Defense remains absent in Iowa State’s loss to Texas Tech

Rasir Bolton puts up a shot against Texas Tech’s Jahmi’us Ramsey on Feb.22 in Hilton Coliseum.

Zane Douglas

35 points in the first half should be enough to keep a team in the game. Iowa State proved that wasn’t the case Saturday.

Iowa State didn’t shoot particularly well in the first half, but still was able to muster 35 points against Texas Tech’s stingy defense. Where the Cyclones went wrong in the loss to the Red Raiders was on the defensive end.

“Our competitive spirit on defense was the difference in the game,” said Head Coach Steve Prohm. “That’s gotta change.”

The dismal performance didn’t look any better when breaking down the numbers behind the 51 first-half points that Texas Tech earned.

Through much of the half, Texas Tech was threatening to go over 80 percent from the field, but as the half wrapped up, the Cyclones earned a couple stops and reduced the blazing hot shooting percentage to only 72 percent (18-25).

Add 62.5 percent from three (5-8) and 90.9 percent from the free-throw line (10-11) to the already staggering percentage and the Cyclones found themselves in a 16-point deficit despite 14 more first half points than their last matchup with the Red Raiders — a game they only trailed by six going into the break.

The Red Raiders cooled down and five star freshman Jahmi’us Ramsey lead the team in scoring and kept the offense rolling in the second half when the rest if the team started to falter for a couple stretches. Ramsey ended with 25 points on 11-22 shooting and 2-5 from three. He also tallied seven assists and five rebounds in 31 minutes.

The deficit grew as the game went on and the Cyclones fell to the Red Raiders in a one-sided affair.

“We gotta take these next couple days and just really focus in mentally,” said redshirt junior forward Solomon Young. “That’s what’s really holding us back.”

Frustration built up on the sidelines and on the court as the game snowballed into a 30-point loss and one of the largest losses in Iowa State history.

At the conclusion of the game, Texas Tech was outshooting the Cyclones 57.1 percent to 35.8 percent. The biggest difference in the two teams came in the paint.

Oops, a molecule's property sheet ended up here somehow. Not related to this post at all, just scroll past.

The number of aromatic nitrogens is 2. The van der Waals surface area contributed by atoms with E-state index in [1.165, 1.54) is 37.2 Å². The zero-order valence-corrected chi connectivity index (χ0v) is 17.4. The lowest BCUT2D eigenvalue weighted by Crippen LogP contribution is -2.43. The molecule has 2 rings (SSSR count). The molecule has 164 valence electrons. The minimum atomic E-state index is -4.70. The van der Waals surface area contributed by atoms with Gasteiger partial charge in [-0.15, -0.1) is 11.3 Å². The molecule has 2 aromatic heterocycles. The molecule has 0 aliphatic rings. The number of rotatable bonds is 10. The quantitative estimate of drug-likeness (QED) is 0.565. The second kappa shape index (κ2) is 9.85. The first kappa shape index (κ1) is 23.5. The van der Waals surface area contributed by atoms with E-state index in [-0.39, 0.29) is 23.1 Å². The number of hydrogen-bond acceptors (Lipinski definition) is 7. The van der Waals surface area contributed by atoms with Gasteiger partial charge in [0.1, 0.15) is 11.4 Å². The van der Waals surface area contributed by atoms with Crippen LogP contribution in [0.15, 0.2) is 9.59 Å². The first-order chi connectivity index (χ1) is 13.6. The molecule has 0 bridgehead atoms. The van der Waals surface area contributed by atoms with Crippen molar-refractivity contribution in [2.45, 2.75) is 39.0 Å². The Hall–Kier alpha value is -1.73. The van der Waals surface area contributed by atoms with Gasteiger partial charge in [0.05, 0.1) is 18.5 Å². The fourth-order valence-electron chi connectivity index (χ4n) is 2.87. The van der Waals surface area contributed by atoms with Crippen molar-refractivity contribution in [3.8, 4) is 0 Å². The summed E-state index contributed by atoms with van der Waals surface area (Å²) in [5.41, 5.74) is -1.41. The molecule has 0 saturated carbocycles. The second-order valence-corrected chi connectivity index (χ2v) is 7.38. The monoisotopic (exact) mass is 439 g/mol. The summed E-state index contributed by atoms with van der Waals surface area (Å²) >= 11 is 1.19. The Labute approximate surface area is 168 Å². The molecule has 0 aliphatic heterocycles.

Iowa State had 22 of its points in the paint while the Red Raiders totaled 46 points down low. The perimeter game in the second half wasn’t working for Texas Tech, but after going 5-8 in the first half from deep, the ending percentage of 37.5 percent was a respectable mark.

“Too many just charted mistake after mistake after mistake,” Prohm said. “That can’t happen.”

Ramsey’s second in command for the game was guard Kyler Edwards who played 35 minutes. Edwards had 19 of his own points on an efficient 7-10 shooting, five rebounds and four assists.

Edwards did a lot of his damage in the first half with 10 points on 3-4 shooting, 1-2 from three and 3-3 from the free-throw line.

“A lot of it too is just mentally being locked in on defense and knowing what we’re doing and communicating,” said redshirt senior Michael Jacobson. “I mean physically I think we have the guys that can do it.”

Prohm said before the game that the team defense needed to step up, and that sentiment was backed up by Jacobson.

The first half effort from the Cyclones was even worse than their last poor defensive half when they took on Kansas and gave up 50 points. 

Despite six first-half turnovers, the Cyclones were buried early and Iowa State couldn’t find its way back in the game.

“Today our efficiency was horrible,” Prohm said. “You’re at 1.1 [points per possession] offensive efficiency against Texas Tech in the first half and you’re down 15? That’s ridiculous.”